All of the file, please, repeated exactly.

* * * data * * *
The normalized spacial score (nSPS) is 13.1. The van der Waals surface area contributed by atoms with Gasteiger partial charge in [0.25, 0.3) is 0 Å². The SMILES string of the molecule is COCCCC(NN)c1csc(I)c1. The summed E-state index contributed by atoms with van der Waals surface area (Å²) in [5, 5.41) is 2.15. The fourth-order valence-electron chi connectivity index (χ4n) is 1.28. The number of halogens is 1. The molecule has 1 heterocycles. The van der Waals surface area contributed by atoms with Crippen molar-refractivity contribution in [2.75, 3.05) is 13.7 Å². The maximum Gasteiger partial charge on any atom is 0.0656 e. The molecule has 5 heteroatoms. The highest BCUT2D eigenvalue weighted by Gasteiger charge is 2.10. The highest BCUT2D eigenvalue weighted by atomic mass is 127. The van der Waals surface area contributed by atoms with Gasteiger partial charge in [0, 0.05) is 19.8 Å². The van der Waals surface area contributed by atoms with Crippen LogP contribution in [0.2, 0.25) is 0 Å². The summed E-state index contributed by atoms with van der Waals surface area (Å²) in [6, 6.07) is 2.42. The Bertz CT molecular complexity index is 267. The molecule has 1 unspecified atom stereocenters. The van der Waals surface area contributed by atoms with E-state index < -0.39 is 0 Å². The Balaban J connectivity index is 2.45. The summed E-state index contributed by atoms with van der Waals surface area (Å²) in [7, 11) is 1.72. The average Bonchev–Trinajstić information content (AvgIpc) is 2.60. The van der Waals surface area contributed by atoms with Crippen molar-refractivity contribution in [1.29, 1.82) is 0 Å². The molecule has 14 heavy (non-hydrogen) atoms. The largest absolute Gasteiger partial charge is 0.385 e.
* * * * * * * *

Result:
The normalized spacial score (nSPS) is 13.1. The van der Waals surface area contributed by atoms with Gasteiger partial charge in [0.25, 0.3) is 0 Å². The SMILES string of the molecule is COCCCC(NN)c1csc(I)c1. The summed E-state index contributed by atoms with van der Waals surface area (Å²) in [5, 5.41) is 2.15. The fourth-order valence-electron chi connectivity index (χ4n) is 1.28. The number of halogens is 1. The molecule has 1 heterocycles. The van der Waals surface area contributed by atoms with Crippen molar-refractivity contribution in [2.75, 3.05) is 13.7 Å². The maximum Gasteiger partial charge on any atom is 0.0656 e. The molecule has 5 heteroatoms. The highest BCUT2D eigenvalue weighted by Gasteiger charge is 2.10. The highest BCUT2D eigenvalue weighted by atomic mass is 127. The van der Waals surface area contributed by atoms with Gasteiger partial charge in [0, 0.05) is 19.8 Å². The van der Waals surface area contributed by atoms with Crippen LogP contribution in [0.2, 0.25) is 0 Å². The summed E-state index contributed by atoms with van der Waals surface area (Å²) in [6, 6.07) is 2.42. The Bertz CT molecular complexity index is 267. The molecule has 1 unspecified atom stereocenters. The van der Waals surface area contributed by atoms with E-state index < -0.39 is 0 Å². The Balaban J connectivity index is 2.45. The summed E-state index contributed by atoms with van der Waals surface area (Å²) in [7, 11) is 1.72. The average Bonchev–Trinajstić information content (AvgIpc) is 2.60. The van der Waals surface area contributed by atoms with Crippen molar-refractivity contribution in [1.29, 1.82) is 0 Å². The molecule has 14 heavy (non-hydrogen) atoms. The largest absolute Gasteiger partial charge is 0.385 e.